– How do trains stay on the track?


I’ve googled it but just can’t seem to grasp it. How do they stay on as well as they do at such high speeds, with so few incidents of crashing or derailing? Especially when anything could be lying across the track waiting to get lodged in the wheels.

I hear so often that trains are so safe, but I don’t think I can get over my anxiety with them until I understand *why* they’re safe.

In: 29

the wheel has a flange, meaning the inner part is considerably larger than the outside, this basically means it’s almost impossible for the wheel to go over the track as the flange prevents it from going over the rails unless something goes really wrong

the wheels aren’t meant to scrape the flange against the tracks, so ideally the wheels are made to self center and the flange is extra safety, but occasionally they do scrape, this is the noise you sometimes can hear going around tight corners

They are extremely heavy. And the wheel rims are flanged to prevent them from slipping out/off the rails, but the parts that rest on the rails are also conical which keeps the train centered between the two rails ([and is also the reason why they can go around curves without having differentials on their axels](https://www.youtube.com/watch?v=y7h4OtFDnYE)).

So basically to derail a train you have to put something across the tracks that the weight of the train/its very hard steel wheels can’t cut through, that will retain enough of its shape when the weight of the engine comes across it – basically need a giant chunk of metal or maybe concrete that is capable of lifting the weight of the engine up and off the rails.. or large enough that its mass and inertia is equal to the train. Or such that it is wedge shaped and can get down and under the front of the engine and not just get pushed ahead of it. That type of obstruction just doesn’t “fall onto the tracks” very often.

Most of the time when a train hits a truck or a car, the truck is just flung aside or split into two parts that are pushed aside. Very rarely does the train derail. Its only when something gets crushed and the trail rolls up and over it does it derail.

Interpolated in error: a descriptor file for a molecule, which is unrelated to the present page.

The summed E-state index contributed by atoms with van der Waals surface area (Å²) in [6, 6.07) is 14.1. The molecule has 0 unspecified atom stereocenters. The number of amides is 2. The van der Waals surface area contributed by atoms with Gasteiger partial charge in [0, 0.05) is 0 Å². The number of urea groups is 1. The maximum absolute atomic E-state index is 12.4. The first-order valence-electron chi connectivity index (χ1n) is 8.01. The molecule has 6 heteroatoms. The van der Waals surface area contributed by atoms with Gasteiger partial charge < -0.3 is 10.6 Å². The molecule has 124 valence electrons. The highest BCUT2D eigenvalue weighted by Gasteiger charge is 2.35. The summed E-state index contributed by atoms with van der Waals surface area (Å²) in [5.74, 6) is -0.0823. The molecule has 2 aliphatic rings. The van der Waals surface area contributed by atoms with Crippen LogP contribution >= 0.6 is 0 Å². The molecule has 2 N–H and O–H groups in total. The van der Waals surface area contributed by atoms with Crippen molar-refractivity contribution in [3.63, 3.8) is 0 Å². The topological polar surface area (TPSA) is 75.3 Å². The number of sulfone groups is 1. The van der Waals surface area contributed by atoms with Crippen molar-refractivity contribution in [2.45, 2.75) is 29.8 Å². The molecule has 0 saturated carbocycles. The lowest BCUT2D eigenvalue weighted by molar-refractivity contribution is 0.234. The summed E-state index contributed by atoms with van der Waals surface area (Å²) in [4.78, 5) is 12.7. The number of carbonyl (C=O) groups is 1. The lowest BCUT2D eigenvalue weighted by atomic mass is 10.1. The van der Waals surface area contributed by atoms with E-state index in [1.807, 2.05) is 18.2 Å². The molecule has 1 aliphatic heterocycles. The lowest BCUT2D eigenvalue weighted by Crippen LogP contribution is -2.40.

Having said that, it still happens. The Amtrack that derailed in Missouri – it hit a (full) dump truck. Of all the types of trucks to hit, yep a dump truck full of rock; that obviously was sufficient to be that unbreaking immovable chunk of metal. In this case dislodge the engine from the rails off to one side. After that, the engine is sooo heavy it just pulls the cars over a bit like how a truck trailer can yank the cab over when it takes an offramp too fast.

Dumptruck full of rock? 25 to 40,000 lbs. A Genesis P42DC (the engine of that Amtrack)? 268,000 lbs. Yeah, enough to shove it to the side just enough.

Trains are very heavy, so gravity holds them onto the track. They can’t slide off the track because the wheels have flanges which hold them on, and they can’t bounce out because the train is too heavy. They have to hit something very heavy to push the wheels out of the tracks.

The bit where they might be at risk of derailing would be on a bend, which is why the bendier your track is the slower you go (just like in a car)

The wheels are shaped with a slight angle that forces the train to ride in the center of the rails, the rails are spaced and secured in a multitude of ways that make it extremely difficult to come off the rails. It works

They stay on the tracks because there is a flange on the inner side os the tacks that stop them from sliding off.

Train tracks are very smooth so the trains will be in contact with the track all the time. Curve radiuses are very large and there strict speed limitations you need to keep. The tracks are alos often not flat in a curve bit build with a slight incline to the train tilt inwards.

Train is very hthe eavy and wheels are solid steels. If you look at locomotives they tend to have something in the front that looks a bit like a snow plow or just a large piece of metal that extends down quite close to the rails that is there to stop stuff from getting under the train. There is also not a lot of stuff that ends up on track.

Even if there is a truck on a railway crossing it will weigh less then the train and the result a truck that breaks apart or is pushed into of the train. You can compare a car vs truck collision with a truck vs train. Small locomotives are in the 80 tonnes range and large in the 200 tonnes. Passenger cars are around 40 tonnes. Quite short freight cars for material like ore can be 100 tonnes loaded each.